Production values are slight. The museum itself lacks the required atmosphere. It’s walls are a dull yellow, it’s basement looks like it’s made out of foam (and it probably was) and the only unique thing about the rooms within is that each one is inhabited by a strange doll. Some hold mirrors, some hang from the ceiling and provide lamp shades and some even grace the toilets. Yep, when nature calls what better way to enjoy it than to sit on the lap of a ghastly doll face [insert novelty death here]. Speaking of dolls, and there are plenty, designer Baek Kyoung-sook has done a decent job in providing a lot of them, though mainly they’re just used for show. This is pointless, I’d hoped that the little things were going to come to life and run loose around the museum but they just stay on the shelves; even Damien just sits there and he has an EVIL name. The only dolls that do anything are the ones that live in the rooms and even then we don’t really see much aside from a hand shift or an eye move, which makes for some pretty dull viewing. The Doll Master could be picked at for days but to save my precious time I’m going to end this review here. Watch it at your own peril.

    The DVD

    Optimum Asia has made some interesting choices lately in what they’ve chosen to licence. Still, they bring us a decent enough release for The Doll Master.


    Presented in an anamorphic aspect ratio of 1.85:1 the transfer is hit and miss. The thing that will displease the most is that it is an NTSC to PAL conversion, with evidence of combing and ghosting. I’m not sure if Optimum have done this for the majority of their Asian releases but if they keep this up then they’re going to be in people’s bad books, probably page 1 along with Tartan. That aside things hold up relatively well. Black levels and contrast are good, flesh tones are fine and detail holds up for darker moments. There’s an occasional softness still present with the addition of Edge Enhancement but the image maintains a good enough consistency throughout.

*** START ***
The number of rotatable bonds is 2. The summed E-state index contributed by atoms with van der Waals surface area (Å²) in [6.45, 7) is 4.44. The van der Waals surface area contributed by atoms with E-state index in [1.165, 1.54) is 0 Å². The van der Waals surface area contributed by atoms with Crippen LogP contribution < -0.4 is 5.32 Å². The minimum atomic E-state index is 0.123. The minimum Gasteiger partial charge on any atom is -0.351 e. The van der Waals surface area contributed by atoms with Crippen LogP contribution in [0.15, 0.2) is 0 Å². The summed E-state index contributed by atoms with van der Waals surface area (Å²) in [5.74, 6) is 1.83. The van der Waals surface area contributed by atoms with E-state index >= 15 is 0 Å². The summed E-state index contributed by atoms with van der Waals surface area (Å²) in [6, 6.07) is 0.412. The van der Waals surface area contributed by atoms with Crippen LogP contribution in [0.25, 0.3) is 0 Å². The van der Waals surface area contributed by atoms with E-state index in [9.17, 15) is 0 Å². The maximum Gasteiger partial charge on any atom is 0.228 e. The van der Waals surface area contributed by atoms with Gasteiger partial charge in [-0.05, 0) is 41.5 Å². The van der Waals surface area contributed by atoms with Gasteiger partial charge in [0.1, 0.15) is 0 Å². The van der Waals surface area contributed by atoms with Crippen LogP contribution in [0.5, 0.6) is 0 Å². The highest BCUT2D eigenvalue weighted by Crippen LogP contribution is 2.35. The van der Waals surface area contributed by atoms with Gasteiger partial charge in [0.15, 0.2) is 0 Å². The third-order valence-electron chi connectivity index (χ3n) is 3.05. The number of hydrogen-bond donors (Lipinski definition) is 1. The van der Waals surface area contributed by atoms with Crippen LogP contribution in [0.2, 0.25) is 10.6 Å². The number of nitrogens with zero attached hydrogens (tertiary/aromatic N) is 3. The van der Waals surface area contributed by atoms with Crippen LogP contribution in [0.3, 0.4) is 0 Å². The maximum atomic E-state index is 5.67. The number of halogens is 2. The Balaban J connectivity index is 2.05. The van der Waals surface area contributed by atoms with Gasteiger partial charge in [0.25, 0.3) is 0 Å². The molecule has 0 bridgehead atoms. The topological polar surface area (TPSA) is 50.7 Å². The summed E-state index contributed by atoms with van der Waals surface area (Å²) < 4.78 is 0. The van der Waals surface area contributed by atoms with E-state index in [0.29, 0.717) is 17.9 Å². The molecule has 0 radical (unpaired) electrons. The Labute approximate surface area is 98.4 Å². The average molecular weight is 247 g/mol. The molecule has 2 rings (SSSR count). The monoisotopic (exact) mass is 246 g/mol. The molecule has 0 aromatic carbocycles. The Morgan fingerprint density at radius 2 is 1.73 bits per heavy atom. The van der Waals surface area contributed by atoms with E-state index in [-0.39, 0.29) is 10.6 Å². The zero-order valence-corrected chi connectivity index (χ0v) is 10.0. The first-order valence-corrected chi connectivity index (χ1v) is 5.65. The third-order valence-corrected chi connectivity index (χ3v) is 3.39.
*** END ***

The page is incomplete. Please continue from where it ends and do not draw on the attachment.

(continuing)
Sound wise we have Korean 2.0 and 5.1 surround tracks, neither of which will blow you away. There just aren’t enough moments to make fuller use of the surrounds. Its original theatrical release sported a DTS ES track, which I believe made it onto the subsequent South Korean DVD release. I can’t imagine how much more the DTS track can add to this one. Things still sound very good; dialogue is fine though I suspect some moments are slightly out of sync, to which I cannot confirm if it is the transfer’s fault or if its just part of the post dubbing process. Aside from moments that involve various weather effects and the occasional scream there is little to get excited about. The track does the job adequately but seeing as the film fails to deliver a single scare it’s pretty much wasted.

    English subtitles are included and these are optional. They read well and I only spotted one grammatical error.


    The following extras have burnt in English subtitles:

    Making Of Documentary (46:44)